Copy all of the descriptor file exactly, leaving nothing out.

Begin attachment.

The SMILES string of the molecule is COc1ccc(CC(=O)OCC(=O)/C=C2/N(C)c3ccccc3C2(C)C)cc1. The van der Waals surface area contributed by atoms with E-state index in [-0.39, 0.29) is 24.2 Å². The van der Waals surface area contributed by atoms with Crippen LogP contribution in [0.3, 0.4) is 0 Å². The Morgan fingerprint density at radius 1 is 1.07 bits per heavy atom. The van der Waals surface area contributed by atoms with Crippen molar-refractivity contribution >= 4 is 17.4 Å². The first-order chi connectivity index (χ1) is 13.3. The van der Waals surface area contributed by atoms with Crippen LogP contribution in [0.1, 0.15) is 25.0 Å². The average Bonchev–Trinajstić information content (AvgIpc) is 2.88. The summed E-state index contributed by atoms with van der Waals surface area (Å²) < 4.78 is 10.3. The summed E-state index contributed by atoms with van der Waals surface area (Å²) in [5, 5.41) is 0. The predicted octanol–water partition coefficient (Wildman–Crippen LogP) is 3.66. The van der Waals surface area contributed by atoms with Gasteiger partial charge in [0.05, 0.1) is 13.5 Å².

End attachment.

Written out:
The SMILES string of the molecule is COc1ccc(CC(=O)OCC(=O)/C=C2/N(C)c3ccccc3C2(C)C)cc1. The van der Waals surface area contributed by atoms with E-state index in [-0.39, 0.29) is 24.2 Å². The van der Waals surface area contributed by atoms with Crippen LogP contribution in [0.3, 0.4) is 0 Å². The Morgan fingerprint density at radius 1 is 1.07 bits per heavy atom. The van der Waals surface area contributed by atoms with Crippen molar-refractivity contribution >= 4 is 17.4 Å². The first-order chi connectivity index (χ1) is 13.3. The van der Waals surface area contributed by atoms with Crippen LogP contribution in [0.1, 0.15) is 25.0 Å². The average Bonchev–Trinajstić information content (AvgIpc) is 2.88. The summed E-state index contributed by atoms with van der Waals surface area (Å²) < 4.78 is 10.3. The summed E-state index contributed by atoms with van der Waals surface area (Å²) in [5, 5.41) is 0. The predicted octanol–water partition coefficient (Wildman–Crippen LogP) is 3.66. The van der Waals surface area contributed by atoms with Gasteiger partial charge in [0.05, 0.1) is 13.5 Å².